Living with Difficult Texts at YDS
On several occasions in recent years I have had the pleasure of teaching a very special course at Yale Divinity School entitled Living with Difficult Texts. It has been reserved for M.Div. seniors who are willing to commit themselves to a serious exploration of applied hermeneutics.
Many of those that the students propose are quite predictable. They include texts that have stirred up controversy in various churches in recent times, texts that enjoin women to be silent in church (1 Cor. 14:33–36; 1 Tim. 2:8–3:1) or subordinate to male authority (Cor. 3:18–21; Eph. 5:22–24; 1 Pet. 3:1–6). The roster might include texts that seem to condemn same–sex relations (Rom. 1:25–27; 1 Cor. 6:9) or texts that have seemed to glorify violence (Ps. 137:9; Rev. 18:19–24; 19:15), willing acceptance of slavery (Col. 3:22–25; Eph. 6:5–8; 1 Tim. 6:1; 1 Cor. 7:21–24), or unquestioning obedience to civil authority (Rom .13:1–7). Texts that have demonized the Jews (John 8:44; Rev. 3:9) or could be read as disparaging Jewish tradition (Heb. 7:18–19; 8:13; Rom. 7:7–13; 1 Cor. 15:56) and have thus played a role in the sorry history of Christian anti-Semitism usually appear on the list.
The roster includes texts that have created classical theological or ecclesiological problems, such as the apparent discrepancy between Paul in Romans and Galatians and James on the relationship of “faith” and “works.” Some students propose texts that have been at the center of contemporary exegetical debates, such as the texts in the Pauline corpus that speak of the “faith in/of Jesus Christ” (e.g., Gal. 2:16; Rom. 3:22), texts at the heart of the “new perspective” on Paul. Students also propose texts, like the whole book of Revelation, whose conceptuality and style continue to baffle and challenge many readers, particularly in light of the prominence of dispensational theology in American evangelicalism.
Many of the texts proposed are “difficult” because they make claims or suggest norms that stand in tension with our modern sensibilities and with the conscientious judgment of many Christian communities in recent days. Some issues—e.g., the immorality of slavery or anti-Semitism—have long since been settled, so the difficulty consists in the simple presence of texts whose presuppositions or implications have been clearly rejected by the Christian tradition. Part of the difficulty that such texts raise is at the level of a theology of Scripture. What do we make of a body of “revelation” that has such transparent, and such widely recognized, flaws?
Other texts are difficult because they remain controversial among contemporary readers of Scripture. Here divisions between more “liberal” and more “evangelical” readers surface. It is hardly a surprise that texts involving sexual ethics, which have provoked intense debate among Episcopalians, Methodists, Presbyterians, and others, should be on the roster.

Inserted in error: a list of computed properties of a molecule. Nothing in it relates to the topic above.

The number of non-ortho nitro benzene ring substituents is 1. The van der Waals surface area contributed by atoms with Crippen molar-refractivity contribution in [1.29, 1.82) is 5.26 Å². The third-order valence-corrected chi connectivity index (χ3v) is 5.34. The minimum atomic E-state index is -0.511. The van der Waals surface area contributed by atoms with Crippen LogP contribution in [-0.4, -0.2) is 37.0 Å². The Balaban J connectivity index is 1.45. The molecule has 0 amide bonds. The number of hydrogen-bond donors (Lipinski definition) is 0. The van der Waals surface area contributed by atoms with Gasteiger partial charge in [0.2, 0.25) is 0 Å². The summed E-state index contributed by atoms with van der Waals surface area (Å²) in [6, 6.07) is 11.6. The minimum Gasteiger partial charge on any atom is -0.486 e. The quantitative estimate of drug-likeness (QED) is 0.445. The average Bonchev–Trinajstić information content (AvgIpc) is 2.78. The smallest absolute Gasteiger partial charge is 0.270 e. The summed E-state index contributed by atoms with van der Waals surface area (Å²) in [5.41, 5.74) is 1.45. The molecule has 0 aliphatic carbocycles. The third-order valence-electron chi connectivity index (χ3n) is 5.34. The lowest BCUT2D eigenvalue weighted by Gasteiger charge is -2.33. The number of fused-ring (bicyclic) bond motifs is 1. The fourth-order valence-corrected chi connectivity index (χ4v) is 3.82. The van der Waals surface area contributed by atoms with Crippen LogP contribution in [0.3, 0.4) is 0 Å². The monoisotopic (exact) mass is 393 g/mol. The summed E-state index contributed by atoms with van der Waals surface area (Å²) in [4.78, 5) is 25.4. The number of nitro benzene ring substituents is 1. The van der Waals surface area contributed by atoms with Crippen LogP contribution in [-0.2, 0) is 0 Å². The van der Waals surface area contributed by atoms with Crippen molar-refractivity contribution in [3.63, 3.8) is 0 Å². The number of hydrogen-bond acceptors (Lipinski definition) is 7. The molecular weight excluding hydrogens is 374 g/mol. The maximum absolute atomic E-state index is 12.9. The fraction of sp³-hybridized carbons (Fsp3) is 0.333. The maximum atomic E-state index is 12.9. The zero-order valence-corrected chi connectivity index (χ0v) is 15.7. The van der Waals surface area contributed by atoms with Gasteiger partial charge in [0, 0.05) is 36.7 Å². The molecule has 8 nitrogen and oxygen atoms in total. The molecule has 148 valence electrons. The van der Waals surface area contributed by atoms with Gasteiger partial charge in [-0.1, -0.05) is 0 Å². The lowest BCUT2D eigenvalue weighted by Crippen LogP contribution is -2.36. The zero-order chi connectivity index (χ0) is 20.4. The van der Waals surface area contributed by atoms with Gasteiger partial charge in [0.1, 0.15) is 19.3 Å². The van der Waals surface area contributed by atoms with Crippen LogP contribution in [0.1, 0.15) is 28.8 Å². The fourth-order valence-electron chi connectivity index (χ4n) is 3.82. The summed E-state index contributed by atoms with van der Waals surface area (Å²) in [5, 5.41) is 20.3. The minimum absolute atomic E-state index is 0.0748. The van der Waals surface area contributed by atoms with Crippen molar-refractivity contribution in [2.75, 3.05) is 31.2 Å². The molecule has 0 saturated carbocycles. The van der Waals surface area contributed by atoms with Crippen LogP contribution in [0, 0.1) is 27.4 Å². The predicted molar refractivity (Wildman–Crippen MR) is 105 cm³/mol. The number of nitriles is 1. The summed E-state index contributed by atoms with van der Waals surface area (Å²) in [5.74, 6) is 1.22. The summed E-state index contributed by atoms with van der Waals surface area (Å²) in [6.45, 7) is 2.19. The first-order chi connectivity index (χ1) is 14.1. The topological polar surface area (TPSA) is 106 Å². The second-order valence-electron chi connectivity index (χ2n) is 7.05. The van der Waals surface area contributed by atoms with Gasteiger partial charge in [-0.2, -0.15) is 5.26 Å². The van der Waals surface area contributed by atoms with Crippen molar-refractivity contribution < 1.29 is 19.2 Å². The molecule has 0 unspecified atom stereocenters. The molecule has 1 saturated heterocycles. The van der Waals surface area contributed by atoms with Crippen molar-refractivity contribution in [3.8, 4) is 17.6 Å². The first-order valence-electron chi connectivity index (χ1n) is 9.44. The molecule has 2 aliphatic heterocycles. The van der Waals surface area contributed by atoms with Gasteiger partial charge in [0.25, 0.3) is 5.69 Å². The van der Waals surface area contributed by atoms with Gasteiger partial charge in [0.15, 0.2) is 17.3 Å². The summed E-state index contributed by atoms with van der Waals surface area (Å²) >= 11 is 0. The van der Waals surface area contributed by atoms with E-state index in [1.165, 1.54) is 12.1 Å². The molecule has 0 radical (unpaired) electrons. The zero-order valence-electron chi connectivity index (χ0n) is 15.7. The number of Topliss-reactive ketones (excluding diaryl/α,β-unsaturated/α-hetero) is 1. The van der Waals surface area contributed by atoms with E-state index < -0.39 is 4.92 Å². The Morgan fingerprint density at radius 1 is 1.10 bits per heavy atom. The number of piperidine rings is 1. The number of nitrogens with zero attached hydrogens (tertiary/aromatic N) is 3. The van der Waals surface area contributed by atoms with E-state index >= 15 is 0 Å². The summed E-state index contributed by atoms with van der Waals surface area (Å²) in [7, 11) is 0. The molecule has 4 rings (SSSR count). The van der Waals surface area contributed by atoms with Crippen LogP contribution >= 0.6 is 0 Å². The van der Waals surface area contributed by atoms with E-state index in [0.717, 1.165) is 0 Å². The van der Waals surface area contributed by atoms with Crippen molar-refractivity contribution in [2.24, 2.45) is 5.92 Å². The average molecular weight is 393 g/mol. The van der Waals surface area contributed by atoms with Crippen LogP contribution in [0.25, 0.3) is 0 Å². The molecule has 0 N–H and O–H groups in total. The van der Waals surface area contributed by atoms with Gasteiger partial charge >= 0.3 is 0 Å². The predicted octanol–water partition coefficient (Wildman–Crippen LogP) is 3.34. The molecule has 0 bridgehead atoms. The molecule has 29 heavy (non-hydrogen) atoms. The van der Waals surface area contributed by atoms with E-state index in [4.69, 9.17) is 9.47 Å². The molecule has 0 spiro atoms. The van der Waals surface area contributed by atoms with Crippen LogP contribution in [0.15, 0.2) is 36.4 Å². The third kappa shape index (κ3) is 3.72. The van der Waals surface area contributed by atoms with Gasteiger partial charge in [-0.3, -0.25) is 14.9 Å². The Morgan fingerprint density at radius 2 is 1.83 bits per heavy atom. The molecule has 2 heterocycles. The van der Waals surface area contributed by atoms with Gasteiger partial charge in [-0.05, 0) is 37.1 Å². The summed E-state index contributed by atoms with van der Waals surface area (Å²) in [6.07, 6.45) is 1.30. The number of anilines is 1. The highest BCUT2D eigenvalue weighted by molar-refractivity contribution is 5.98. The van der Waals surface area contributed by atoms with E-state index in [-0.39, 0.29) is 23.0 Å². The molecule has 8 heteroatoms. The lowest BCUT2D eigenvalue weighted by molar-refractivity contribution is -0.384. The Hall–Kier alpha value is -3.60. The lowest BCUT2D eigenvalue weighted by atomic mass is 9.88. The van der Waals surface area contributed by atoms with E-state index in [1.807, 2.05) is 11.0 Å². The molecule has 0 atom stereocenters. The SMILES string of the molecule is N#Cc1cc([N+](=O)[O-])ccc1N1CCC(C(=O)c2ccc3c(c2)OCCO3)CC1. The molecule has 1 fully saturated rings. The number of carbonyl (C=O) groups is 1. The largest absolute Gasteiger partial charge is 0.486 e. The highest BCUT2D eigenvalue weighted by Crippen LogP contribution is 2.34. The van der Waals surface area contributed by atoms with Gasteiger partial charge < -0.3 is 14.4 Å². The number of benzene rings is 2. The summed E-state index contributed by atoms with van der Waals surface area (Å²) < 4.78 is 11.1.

In addition to the more or less predictable texts, students have proposed familiar but still opaque texts, such as the parable of the “unjust steward” in Luke 16:1-9. Of course, as soon as students begin to discuss one apparently obscure parable, it often becomes apparent how tricky virtually all of the parables of Jesus can be. (As John Dominic Crossan famously asked,1 does the finder of the treasure in Matt. 13:44 have a right to the treasure, and if not, how does this little vignette function as an image of the reign of God?)
Finally, as difficult texts some students propose passages the meaning of which is not at all in dispute; nor would Christians disagree in principle on the relevance of the texts to their lives of faith. Yet the exhortations to turn the other cheek (Matt. 5:39), to sell all and give to the poor (Matt. 29:21; Mark 10:21-22; Luke 18:22-25), not to divorce (Matt. 5:31-32; 19:9; Mark 10:11-12; Luke 16:18), to love enemies in deed and in truth (Matt. 5:44)—such extravagant, sometimes outrageous, demands have always been “difficult” to preach, teach, and fulfill. Equally challenging are the descriptions of his own ministry in which Jesus is portrayed as calling into question love of parents and family (Matt. 10:34-39; Luke 12:51-53; 14:26-27) or embracing a very severe asceticism (Matt. 12:12). A resolutely radical Jesus remains as challenging and difficult now as he ever was.
As anyone who has had a ministry devoted to expository preaching can probably testify, just about any passage in the New Testament could, with a little reflection, qualify as a “difficult text.”